“You can't just say 'fuck racism' and be done with it,” a woman shouted.
“I'm just going to ask you,” she said, “at what point at you going to stop doing interviews about this assault issue and direct people to talk to Concerned Student 1950 about the race issue?”
Schierbecker answered, “The moment that Melissa Click resigns or is fired.”
Audience members murmured angrily in their seats.
“So you want her to be fired for protecting people against racism?” a woman fired back. “That's what it sounds like to me. So you want her to be fired for being a white ally.”
A different audience member, a soft-spoken woman, pointed out that regardless of his professional principles, Schierbecker had to realize that he had contributed to the tense confrontation with Click and the protesters. And while Click was wrong to grab his camera, the woman continued, it could have all been prevented, had Schierbecker shown more empathy and patience when entering other people’s personal space.
“I get the personal space thing, better than a lot of people in this room,” Schierbecker said. “I have autism. After this meeting I will probably go up into my room and cry for about ten minutes, because I’ve had more interaction today and this week than I ever get in a year.”
As Schierbecker delivered his answer, a live microphone somewhere in the audience picked up a female voice muttering, “Oh, white tears. Stop it.”
Muscato cut in.
“Ok, we have to stop,” she said, noting the time.
The session was finally over, but the backlash would only make things worse.
Hours later, Schierbecker uploaded a video titled "Journalists’ Livelihoods Matter" to YouTube. He looked like he'd been crying.
In the video, Schierbecker said that Muscato had berated him after the session and told him that she had no choice to sever their professional relationship.
“I am crying right now because she told me after the conference that this was completely unacceptable and she's going to disassociate herself from me, basically to save her own skin,” he said. “She is very pissed at me. I am likewise very angry at how things went today.”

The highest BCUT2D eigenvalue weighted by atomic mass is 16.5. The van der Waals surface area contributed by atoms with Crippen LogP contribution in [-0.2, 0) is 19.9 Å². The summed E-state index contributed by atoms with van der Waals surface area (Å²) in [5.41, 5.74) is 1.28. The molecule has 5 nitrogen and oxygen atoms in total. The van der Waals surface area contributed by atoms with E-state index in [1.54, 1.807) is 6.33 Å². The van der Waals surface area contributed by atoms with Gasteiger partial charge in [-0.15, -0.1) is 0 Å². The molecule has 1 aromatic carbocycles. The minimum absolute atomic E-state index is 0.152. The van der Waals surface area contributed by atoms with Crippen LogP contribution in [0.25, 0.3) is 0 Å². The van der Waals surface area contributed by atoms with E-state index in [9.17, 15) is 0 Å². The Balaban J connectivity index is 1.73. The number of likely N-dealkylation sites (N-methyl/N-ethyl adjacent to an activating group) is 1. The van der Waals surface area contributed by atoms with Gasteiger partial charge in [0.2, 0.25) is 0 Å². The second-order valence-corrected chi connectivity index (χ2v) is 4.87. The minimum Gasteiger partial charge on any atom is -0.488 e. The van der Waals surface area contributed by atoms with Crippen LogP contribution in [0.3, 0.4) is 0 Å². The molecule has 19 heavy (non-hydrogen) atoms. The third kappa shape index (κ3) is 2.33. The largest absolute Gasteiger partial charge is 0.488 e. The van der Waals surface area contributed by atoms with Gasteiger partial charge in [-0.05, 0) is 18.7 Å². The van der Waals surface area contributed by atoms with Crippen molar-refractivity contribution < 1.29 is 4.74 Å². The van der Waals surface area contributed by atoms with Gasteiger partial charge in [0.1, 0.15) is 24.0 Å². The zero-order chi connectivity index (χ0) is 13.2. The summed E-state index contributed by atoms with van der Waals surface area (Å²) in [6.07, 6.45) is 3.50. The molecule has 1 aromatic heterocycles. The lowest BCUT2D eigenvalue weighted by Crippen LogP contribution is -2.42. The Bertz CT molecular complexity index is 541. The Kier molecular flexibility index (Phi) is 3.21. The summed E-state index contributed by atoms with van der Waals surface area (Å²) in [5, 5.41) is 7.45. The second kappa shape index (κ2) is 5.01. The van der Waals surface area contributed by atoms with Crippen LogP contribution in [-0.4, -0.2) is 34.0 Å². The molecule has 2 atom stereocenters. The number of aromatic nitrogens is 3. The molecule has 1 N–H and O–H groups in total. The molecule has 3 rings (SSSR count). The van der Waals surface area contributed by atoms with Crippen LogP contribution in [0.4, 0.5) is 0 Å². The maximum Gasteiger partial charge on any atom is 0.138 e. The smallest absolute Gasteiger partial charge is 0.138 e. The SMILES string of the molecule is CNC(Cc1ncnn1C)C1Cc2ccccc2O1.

The Skepticon 8 session was Muscato’s brainchild, continued Schierbecker. It was Muscato, he claimed, who had coached him through some of his statements regarding white privilege and racism.
“She had me say a lot of things that I didn't feel comfortable with, such as that I acknowledged my own white privileges. She wanted me to go on record on if I was a racist. I was extremely uncomfortable about the entire aspect of it. I didn't speak up, though, because I was told that this would be good for my career,” he said.
Schierbecker concluded the video by declaring that he wanted to “disassociate” himself from the entire session.
“I had never spoken at a conference of this magnitude before, and I never will again,” he said.
Later that evening, Muscato released her statement accusing Schierbecker of saying “multiple indefensibly racist things” during the session. That night, Skepticon organizer Lauren Lane released a formal apology for greenlighting the event without Concerned Student 1950's participation.
The next day, Skepticon released the full video of the session. Reactions to the botched event have been mixed. Although virtually every blog, comment and tweet about the session reaffirmed the notion that Skepticon organizers should have cancelled it when they realized it didn’t have any representatives of Concerned Student 1950, many questioned Schierbecker’s treatment by Muscato and the audience — especially the seemingly callous dig about his autism and “white tears.”